Russian about: Bill Murray in The Man Who Knew Too Little
The Man Who Knew Too Little (12) 93 mins *
It’s Wallace Ritchie’s birthday, and he's flying over to the UK to surprise his
investment-banking brother. Unfortunately, the brother doesn’t want him around that night — he’s entertaining corporate Germans who won’t appreciate Wallace’s wacky sense of humour. So Wallace (Bill Murray) IS sent off to participate in The Theatre Of Life, London’s hottest interactive show.
Arriving early to answer the phone call which wrll kick off the theatrical adventure, he mistakenly picks up a call from British defence minister Sir Roger Daggenhurst (an entertaining if predictable cameo by Richard Wilson) and gets himself involved in a crazy
scheme, deVised by secret agents worried about job shortages, to re-start the Cold War Under the false impression that all the guns and torture form part of the pre-paid, make-believe experience, Wallace exudes a cheeky fearlessness previously demonstrated only by the likes of James Bond (or so we are supposed to think).
There are funny moments — like when Wallace finds himself accidentally having to perform as the star turn of a Russian dancing troupe at an ambassador’s reception of F(?l'l’(}f() Rocher proportions Tellingly, these moments only occur when Murray is free from the constraints of the very dull script, which is too fluffy to make the Bond pastiche work one more time. (Sophy Bristow)
a General release from Fri 75 May
Wild Things (18) 111 mins it
During the credit sequence, an alligator rises out of the Florida Everglades. From there, a helicopter-mounted camera flies off to the opulent yachting community of Blue Bay and its high school at which Matt Dillon teaches cheerleader Kelly Van Ryan (Denise Richards). 'Gator, teacher, school girl: they're all predators. Geddit? That’s as smart as this film gets, which isn't very far for an ’erotic thriller’ that crams in more plot twists than the Everglades has water courses.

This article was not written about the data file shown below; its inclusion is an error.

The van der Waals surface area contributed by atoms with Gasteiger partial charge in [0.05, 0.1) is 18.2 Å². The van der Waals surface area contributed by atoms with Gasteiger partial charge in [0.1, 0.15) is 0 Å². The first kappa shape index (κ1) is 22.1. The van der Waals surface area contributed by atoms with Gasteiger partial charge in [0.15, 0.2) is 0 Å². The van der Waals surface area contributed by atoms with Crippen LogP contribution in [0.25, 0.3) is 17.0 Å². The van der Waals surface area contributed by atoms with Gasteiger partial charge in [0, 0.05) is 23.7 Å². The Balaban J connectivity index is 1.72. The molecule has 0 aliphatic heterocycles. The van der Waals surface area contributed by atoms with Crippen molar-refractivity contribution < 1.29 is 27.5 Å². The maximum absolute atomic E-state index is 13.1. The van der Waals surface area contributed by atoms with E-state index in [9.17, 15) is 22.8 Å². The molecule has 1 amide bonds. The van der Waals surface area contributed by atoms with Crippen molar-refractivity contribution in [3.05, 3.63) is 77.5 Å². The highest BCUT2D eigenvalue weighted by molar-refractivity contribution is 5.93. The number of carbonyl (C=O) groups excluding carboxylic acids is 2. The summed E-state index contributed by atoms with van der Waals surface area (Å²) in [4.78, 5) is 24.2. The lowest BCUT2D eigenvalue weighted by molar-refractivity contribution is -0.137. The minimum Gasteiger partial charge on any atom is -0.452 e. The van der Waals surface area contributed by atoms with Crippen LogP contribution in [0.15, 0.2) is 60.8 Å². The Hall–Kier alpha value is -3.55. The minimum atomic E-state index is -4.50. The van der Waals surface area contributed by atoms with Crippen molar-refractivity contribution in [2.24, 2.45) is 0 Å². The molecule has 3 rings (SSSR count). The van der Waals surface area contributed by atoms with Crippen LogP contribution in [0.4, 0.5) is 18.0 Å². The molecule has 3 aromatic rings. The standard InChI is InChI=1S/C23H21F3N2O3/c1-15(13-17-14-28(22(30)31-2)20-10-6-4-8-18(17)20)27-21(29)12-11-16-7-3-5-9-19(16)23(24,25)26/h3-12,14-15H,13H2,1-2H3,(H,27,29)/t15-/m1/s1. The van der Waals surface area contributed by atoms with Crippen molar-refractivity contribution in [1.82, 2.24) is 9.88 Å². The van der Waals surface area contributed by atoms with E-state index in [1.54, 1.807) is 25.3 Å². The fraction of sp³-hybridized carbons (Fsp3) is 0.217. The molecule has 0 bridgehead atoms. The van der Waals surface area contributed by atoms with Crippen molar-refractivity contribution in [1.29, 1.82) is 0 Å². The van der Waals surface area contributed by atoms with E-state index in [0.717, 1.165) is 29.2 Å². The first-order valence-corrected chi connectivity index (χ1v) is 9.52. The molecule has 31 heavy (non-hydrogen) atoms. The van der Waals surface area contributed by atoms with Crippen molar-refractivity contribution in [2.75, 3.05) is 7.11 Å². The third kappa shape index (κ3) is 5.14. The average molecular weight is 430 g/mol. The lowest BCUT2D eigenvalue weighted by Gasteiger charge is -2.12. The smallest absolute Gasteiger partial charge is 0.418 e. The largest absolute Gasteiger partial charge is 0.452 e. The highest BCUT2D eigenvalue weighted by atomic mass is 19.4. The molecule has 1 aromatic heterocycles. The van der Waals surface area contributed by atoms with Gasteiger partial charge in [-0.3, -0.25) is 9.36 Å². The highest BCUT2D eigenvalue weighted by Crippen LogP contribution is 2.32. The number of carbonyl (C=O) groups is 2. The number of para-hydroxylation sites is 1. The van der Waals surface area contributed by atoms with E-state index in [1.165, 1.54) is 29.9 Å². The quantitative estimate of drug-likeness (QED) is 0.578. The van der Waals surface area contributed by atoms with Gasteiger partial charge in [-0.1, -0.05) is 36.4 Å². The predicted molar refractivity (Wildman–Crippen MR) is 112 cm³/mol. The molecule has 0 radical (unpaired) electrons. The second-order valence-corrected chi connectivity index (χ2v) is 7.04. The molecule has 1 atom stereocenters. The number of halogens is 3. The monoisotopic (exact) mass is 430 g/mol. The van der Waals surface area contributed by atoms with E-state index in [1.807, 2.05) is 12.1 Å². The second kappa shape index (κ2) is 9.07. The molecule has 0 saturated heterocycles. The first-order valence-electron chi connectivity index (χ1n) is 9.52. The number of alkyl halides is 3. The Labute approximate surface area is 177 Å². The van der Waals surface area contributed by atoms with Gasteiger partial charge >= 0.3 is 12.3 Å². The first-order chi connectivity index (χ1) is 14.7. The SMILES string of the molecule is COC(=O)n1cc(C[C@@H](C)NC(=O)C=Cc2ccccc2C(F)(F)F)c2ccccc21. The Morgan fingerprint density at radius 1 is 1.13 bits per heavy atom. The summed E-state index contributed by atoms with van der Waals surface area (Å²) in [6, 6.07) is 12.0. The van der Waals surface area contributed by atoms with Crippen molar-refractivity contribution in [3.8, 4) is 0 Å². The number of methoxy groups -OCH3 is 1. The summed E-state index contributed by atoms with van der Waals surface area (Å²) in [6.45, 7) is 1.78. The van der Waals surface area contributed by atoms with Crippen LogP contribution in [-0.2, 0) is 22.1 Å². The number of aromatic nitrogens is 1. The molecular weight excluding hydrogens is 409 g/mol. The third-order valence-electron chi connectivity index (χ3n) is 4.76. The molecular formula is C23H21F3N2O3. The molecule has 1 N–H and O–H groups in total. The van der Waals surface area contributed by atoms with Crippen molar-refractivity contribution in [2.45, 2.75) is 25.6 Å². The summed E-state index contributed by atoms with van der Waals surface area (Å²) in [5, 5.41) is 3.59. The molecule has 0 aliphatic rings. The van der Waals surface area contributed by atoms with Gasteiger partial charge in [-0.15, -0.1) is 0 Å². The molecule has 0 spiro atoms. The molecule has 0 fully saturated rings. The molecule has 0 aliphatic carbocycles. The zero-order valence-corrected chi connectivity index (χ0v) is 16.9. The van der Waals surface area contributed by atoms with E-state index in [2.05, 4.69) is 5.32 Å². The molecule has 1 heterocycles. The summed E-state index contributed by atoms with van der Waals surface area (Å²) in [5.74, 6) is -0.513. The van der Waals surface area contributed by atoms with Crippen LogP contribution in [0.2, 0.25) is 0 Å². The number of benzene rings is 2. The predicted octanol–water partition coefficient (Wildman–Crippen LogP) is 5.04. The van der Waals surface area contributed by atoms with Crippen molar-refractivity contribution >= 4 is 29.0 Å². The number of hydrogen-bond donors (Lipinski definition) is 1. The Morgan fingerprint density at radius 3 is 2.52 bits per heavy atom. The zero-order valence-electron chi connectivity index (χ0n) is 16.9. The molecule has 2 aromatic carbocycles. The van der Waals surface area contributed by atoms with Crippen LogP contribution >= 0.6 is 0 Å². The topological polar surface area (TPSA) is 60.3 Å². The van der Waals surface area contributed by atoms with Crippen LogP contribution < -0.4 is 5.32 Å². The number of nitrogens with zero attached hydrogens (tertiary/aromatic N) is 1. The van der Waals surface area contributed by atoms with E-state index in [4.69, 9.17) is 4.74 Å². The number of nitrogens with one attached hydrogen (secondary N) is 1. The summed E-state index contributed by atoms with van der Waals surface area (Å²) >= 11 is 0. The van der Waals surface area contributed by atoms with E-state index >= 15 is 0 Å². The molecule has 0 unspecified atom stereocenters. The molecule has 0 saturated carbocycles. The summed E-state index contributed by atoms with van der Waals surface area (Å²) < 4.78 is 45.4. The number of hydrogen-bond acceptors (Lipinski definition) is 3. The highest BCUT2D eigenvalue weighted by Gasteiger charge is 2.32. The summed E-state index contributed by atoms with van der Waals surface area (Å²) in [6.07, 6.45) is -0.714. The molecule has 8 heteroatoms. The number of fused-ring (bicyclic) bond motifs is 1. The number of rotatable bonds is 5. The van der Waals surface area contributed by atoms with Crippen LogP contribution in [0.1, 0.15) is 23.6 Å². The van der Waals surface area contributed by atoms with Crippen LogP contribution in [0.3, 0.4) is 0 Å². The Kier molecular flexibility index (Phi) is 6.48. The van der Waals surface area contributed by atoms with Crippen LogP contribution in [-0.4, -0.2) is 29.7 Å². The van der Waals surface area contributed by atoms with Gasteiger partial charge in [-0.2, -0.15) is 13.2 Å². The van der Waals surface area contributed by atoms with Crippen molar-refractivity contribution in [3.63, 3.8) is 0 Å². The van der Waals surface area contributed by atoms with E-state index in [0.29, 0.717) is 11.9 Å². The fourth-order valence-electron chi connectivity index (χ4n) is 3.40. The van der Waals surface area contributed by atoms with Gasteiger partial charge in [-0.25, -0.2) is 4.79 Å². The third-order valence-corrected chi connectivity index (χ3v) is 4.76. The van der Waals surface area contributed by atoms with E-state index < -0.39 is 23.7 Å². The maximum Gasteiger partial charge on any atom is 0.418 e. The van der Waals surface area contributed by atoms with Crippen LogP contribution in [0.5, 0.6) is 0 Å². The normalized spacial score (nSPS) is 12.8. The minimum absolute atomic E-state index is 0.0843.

At the centre of the film is a menage a trois: Dillon's hunk, Richard's wealthy brat and Neve Campbell's goth teenager. The brat accuses her teacher of rape, the goth does likewise and teach is ousted from Blue Bay. Then, in
Pooling forces: Neve Campbell and Denise Richards in Wild Things
court, the goth admits the teacher was set up and the slandered Sues the slanderer.
To give away more plot WOuld rurn the film, except that the seemingly unending series of tWists becomes self- defeating: the audience anticipates yet another double cross. From Keyin Bacon’s uninspired turn as a dogged cop, thrOugh the leaden blues soundtrack and cliched sex scenes, there's little to recommend. This is commercial western cinema at its worst: glossy and crude (and, sadly, by the directOr of Henry: Portrait of A Serial Killer). Only Bill Murray's enjoyably subtle, quirky performance as Dillon's Wily, deadbeat laWyer has any merit, but it isn't enough drag Wild Things out of the swamp.
(Miles Fielder) I General release from Fri 75 May.
new releases FILM
The Real Blonde
(15) 110 mins *i‘k
When Will Tom DiCillo’s day come? As with all his films, The Real Blonde boasts a great cast — Denis Leary, Daryl Hannah, Elizabeth Berkley, Steve Buscemi and Kathleen Turner join DiCiIlo regular Catherine Keener — and a story which hits many of the right spots in attacking the artifices of life.